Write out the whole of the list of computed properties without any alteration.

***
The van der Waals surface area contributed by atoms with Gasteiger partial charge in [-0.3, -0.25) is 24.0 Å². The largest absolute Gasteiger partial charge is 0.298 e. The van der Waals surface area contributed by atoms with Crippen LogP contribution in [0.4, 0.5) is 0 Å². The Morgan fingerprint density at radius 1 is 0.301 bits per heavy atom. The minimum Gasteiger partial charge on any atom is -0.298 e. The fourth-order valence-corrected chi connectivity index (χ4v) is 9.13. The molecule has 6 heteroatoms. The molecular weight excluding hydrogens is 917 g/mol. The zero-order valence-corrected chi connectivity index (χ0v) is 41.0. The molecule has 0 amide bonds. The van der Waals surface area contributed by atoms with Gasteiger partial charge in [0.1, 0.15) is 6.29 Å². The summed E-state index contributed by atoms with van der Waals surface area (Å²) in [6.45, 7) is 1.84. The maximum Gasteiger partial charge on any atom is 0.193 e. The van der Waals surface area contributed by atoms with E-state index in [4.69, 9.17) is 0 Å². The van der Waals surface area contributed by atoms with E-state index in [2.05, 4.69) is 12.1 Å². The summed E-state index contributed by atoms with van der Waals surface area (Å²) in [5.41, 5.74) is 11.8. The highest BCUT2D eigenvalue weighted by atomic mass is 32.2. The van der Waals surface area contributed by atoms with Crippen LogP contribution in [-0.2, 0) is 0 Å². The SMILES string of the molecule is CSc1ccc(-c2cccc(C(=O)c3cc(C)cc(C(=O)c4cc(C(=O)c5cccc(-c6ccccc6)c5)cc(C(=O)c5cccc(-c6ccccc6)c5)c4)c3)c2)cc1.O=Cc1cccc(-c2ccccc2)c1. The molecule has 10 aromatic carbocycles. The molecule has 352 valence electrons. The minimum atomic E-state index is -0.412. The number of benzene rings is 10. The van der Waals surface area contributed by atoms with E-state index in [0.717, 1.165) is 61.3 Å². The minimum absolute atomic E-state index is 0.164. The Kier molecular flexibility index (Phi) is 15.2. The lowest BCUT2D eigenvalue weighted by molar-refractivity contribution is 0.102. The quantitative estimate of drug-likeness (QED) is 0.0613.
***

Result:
The van der Waals surface area contributed by atoms with Gasteiger partial charge in [-0.3, -0.25) is 24.0 Å². The largest absolute Gasteiger partial charge is 0.298 e. The van der Waals surface area contributed by atoms with Crippen LogP contribution in [0.4, 0.5) is 0 Å². The Morgan fingerprint density at radius 1 is 0.301 bits per heavy atom. The minimum Gasteiger partial charge on any atom is -0.298 e. The fourth-order valence-corrected chi connectivity index (χ4v) is 9.13. The molecule has 6 heteroatoms. The molecular weight excluding hydrogens is 917 g/mol. The zero-order valence-corrected chi connectivity index (χ0v) is 41.0. The molecule has 0 amide bonds. The van der Waals surface area contributed by atoms with Gasteiger partial charge in [0.1, 0.15) is 6.29 Å². The summed E-state index contributed by atoms with van der Waals surface area (Å²) in [6.45, 7) is 1.84. The maximum Gasteiger partial charge on any atom is 0.193 e. The van der Waals surface area contributed by atoms with E-state index in [4.69, 9.17) is 0 Å². The van der Waals surface area contributed by atoms with E-state index in [2.05, 4.69) is 12.1 Å². The summed E-state index contributed by atoms with van der Waals surface area (Å²) in [5.41, 5.74) is 11.8. The highest BCUT2D eigenvalue weighted by atomic mass is 32.2. The van der Waals surface area contributed by atoms with Crippen LogP contribution in [-0.2, 0) is 0 Å². The SMILES string of the molecule is CSc1ccc(-c2cccc(C(=O)c3cc(C)cc(C(=O)c4cc(C(=O)c5cccc(-c6ccccc6)c5)cc(C(=O)c5cccc(-c6ccccc6)c5)c4)c3)c2)cc1.O=Cc1cccc(-c2ccccc2)c1. The molecule has 10 aromatic carbocycles. The molecule has 352 valence electrons. The minimum atomic E-state index is -0.412. The number of benzene rings is 10. The van der Waals surface area contributed by atoms with E-state index in [0.717, 1.165) is 61.3 Å². The minimum absolute atomic E-state index is 0.164. The Kier molecular flexibility index (Phi) is 15.2. The lowest BCUT2D eigenvalue weighted by molar-refractivity contribution is 0.102. The quantitative estimate of drug-likeness (QED) is 0.0613.